Walker proposes Permanent Fund overhaul to cover deficit

Governor Bill Walker will propose a complete overhaul of the way Alaska uses the Permanent Fund when he releases his budget later this year. The plan would turn the state’s various savings accounts into a kind of endowment, using their earnings to fund state operations.

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Lawmakers, including Senate President Kevin Meyer, gather for a briefing on the governor's proposal. Photo: Rachel Waldholz/APRN.
Lawmakers, including Senate President Kevin Meyer, gather for a briefing on the governor’s proposal. Photo: Rachel Waldholz/APRN.

The governor’s goal is to shift the state from a reliance on oil revenue to a reliance on the earnings of its massive reserve funds, an idea the administration is comparing to the sovereign wealth funds used in oil-dependent states like Norway.

The administration held a noon briefing Wednesday, Oct. 28 in Juneau’s Centennial Hall for lawmakers who are gathered for a special session on the Alaska LNG gas line.

(You can find Attorney General Craig Richard’s presentation here, and the administration report here.) 

Speaking with reporters Wednesday morning, Attorney General Craig Richards said the goal is to stabilize state finances in the face of wild swings in oil prices.

“You want to get to a point where you have a stable economy that doesn’t ride the boom and bust cycles of the oil markets,” he said.

Gov. Walker appointed Richards to the Alaska Permanent Fund Corp. board earlier this week.

Currently the state’s budget for day-to-day operations relies largely on revenue from oil taxes, and the drop in oil prices has created a deficit of about $3 billion.

The governor’s plan would send oil taxes into the Permanent Fund, instead. His team then believes the state can pull about $3.3 billion a year from the fund’s earnings reserve, without depleting the fund itself.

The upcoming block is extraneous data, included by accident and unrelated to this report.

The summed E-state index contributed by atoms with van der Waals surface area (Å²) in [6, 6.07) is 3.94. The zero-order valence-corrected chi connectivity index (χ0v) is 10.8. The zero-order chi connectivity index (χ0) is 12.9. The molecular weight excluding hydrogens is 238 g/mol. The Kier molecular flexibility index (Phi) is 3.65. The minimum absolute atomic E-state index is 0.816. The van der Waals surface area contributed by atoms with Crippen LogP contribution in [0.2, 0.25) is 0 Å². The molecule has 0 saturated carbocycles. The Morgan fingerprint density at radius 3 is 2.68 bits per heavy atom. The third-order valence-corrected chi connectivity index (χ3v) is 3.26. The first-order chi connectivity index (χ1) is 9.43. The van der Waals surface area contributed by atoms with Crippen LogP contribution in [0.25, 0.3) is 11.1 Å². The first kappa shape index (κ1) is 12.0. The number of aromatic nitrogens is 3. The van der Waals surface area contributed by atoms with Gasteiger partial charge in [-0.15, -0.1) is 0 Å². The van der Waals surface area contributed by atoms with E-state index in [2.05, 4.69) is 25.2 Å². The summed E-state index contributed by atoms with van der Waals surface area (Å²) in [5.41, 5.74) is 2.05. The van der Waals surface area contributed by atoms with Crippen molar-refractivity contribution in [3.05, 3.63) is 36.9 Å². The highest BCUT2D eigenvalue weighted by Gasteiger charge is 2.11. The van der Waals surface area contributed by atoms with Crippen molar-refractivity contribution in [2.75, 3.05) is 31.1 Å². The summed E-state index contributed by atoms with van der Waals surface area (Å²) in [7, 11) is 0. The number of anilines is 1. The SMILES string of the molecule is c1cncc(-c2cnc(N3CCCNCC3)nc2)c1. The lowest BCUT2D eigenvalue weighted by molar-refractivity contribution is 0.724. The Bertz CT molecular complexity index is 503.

The plan would allow the state to avoid drastic cuts in services, though in its current form it would also likely reduce PFD checks.

Richards stressed that the changes should be made as soon as possible — preferably during the regular legislative session this spring.

“If we take a couple of years and do this, we’re burning down our assets. We’re spending the money we need to make the sovereign wealth model work,” he said. “So if we don’t get this in place pretty quickly, it’s going to have to look different and a lot less effective.”

The proposal would also change the way dividends are distributed — instead of coming out of Permanent Fund earnings, dividends would be pulled from oil and gas royalties. Richards estimated that under this system, next year’s PFD would be about $1,000.

Richards said the changes could be accomplished through legislation, without the need for any constitutional amendments.

Many lawmakers are open to the idea.

Senate President Kevin Meyer, an Anchorage Republican, called the proposal “a good first start.” He said it resembles a Senate bill introduced this spring, though the Senate version would devote more revenue to dividends.

“Absolutely. This concept, one of our bills, a combination of his concept and our Senate Bill 114, is very doable,” Meyer said. “As long as we get cooperation from the governor, the minority in getting the budget reductions that we want to get.”

That could be a big “if.” Meyer said he is seeking another $500-million in cuts before the legislature takes up the governor’s proposal, or any other changes to revenue. That number is higher than what the governor or minority democrats have said they can accept.

Minority leader Chris Tuck, an Anchorage Democrat, said in general he likes the “endowment” concept, but needs more details on this particular plan. And then, he says, the governor has to convince Alaskans.  

“The concern of course is, is using the permanent fund to pay for government services, which may not be that popular,” he said.

The administration stressed that the plan right now is in draft form — and subject to revision. The final version will be included in the governor’s formal budget proposal this winter.

That will then go to lawmakers for debate during the legislative session starting in January.